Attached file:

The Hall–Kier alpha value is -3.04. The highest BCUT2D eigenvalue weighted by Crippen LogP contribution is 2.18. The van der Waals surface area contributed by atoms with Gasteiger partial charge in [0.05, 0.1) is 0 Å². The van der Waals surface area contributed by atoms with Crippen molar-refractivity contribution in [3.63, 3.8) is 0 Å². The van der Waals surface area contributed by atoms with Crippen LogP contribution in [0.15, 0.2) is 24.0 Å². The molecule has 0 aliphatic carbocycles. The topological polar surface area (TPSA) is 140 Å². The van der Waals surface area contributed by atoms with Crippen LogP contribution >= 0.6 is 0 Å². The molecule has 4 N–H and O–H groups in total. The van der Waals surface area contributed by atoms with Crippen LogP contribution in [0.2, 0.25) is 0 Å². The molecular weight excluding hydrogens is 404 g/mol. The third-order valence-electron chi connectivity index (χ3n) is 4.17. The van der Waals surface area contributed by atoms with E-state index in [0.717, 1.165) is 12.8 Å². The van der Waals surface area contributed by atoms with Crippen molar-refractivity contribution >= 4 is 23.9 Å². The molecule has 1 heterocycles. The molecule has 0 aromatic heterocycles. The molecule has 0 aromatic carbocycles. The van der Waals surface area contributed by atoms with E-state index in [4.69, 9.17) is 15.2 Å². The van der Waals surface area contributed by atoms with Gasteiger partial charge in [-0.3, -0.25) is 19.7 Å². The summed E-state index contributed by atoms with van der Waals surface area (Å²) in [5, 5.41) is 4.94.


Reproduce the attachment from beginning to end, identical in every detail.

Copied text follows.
The Hall–Kier alpha value is -3.04. The highest BCUT2D eigenvalue weighted by Crippen LogP contribution is 2.18. The van der Waals surface area contributed by atoms with Gasteiger partial charge in [0.05, 0.1) is 0 Å². The van der Waals surface area contributed by atoms with Crippen molar-refractivity contribution in [3.63, 3.8) is 0 Å². The van der Waals surface area contributed by atoms with Crippen LogP contribution in [0.15, 0.2) is 24.0 Å². The molecule has 0 aliphatic carbocycles. The topological polar surface area (TPSA) is 140 Å². The van der Waals surface area contributed by atoms with Crippen LogP contribution >= 0.6 is 0 Å². The molecule has 4 N–H and O–H groups in total. The van der Waals surface area contributed by atoms with Crippen LogP contribution in [0.2, 0.25) is 0 Å². The molecular weight excluding hydrogens is 404 g/mol. The third-order valence-electron chi connectivity index (χ3n) is 4.17. The van der Waals surface area contributed by atoms with E-state index in [0.717, 1.165) is 12.8 Å². The van der Waals surface area contributed by atoms with Crippen molar-refractivity contribution >= 4 is 23.9 Å². The molecule has 1 heterocycles. The molecule has 0 aromatic heterocycles. The molecule has 0 aromatic carbocycles. The van der Waals surface area contributed by atoms with E-state index in [4.69, 9.17) is 15.2 Å². The van der Waals surface area contributed by atoms with Gasteiger partial charge in [-0.3, -0.25) is 19.7 Å². The summed E-state index contributed by atoms with van der Waals surface area (Å²) in [5, 5.41) is 4.94.